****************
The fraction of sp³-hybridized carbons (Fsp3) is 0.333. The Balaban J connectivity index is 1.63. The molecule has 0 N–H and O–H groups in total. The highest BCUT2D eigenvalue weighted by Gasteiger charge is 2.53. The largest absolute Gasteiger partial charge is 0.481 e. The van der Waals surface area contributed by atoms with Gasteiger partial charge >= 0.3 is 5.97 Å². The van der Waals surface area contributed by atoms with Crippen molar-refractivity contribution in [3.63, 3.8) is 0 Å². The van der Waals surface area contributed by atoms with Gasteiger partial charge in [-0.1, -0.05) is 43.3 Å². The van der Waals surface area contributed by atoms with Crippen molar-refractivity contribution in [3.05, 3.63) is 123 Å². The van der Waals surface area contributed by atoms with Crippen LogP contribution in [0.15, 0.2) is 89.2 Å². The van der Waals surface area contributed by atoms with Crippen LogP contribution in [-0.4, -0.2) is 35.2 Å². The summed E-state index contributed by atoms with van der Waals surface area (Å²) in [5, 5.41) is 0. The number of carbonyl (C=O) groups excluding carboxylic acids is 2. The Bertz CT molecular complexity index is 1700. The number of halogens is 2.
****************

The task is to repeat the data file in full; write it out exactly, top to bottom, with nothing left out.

The fraction of sp³-hybridized carbons (Fsp3) is 0.333. The Balaban J connectivity index is 1.63. The molecule has 0 N–H and O–H groups in total. The highest BCUT2D eigenvalue weighted by Gasteiger charge is 2.53. The largest absolute Gasteiger partial charge is 0.481 e. The van der Waals surface area contributed by atoms with Gasteiger partial charge >= 0.3 is 5.97 Å². The van der Waals surface area contributed by atoms with Crippen molar-refractivity contribution in [3.63, 3.8) is 0 Å². The van der Waals surface area contributed by atoms with Gasteiger partial charge in [-0.1, -0.05) is 43.3 Å². The van der Waals surface area contributed by atoms with Crippen molar-refractivity contribution in [3.05, 3.63) is 123 Å². The van der Waals surface area contributed by atoms with Crippen LogP contribution in [0.15, 0.2) is 89.2 Å². The van der Waals surface area contributed by atoms with Crippen LogP contribution in [-0.4, -0.2) is 35.2 Å². The summed E-state index contributed by atoms with van der Waals surface area (Å²) in [5, 5.41) is 0. The number of carbonyl (C=O) groups excluding carboxylic acids is 2. The Bertz CT molecular complexity index is 1700. The number of halogens is 2.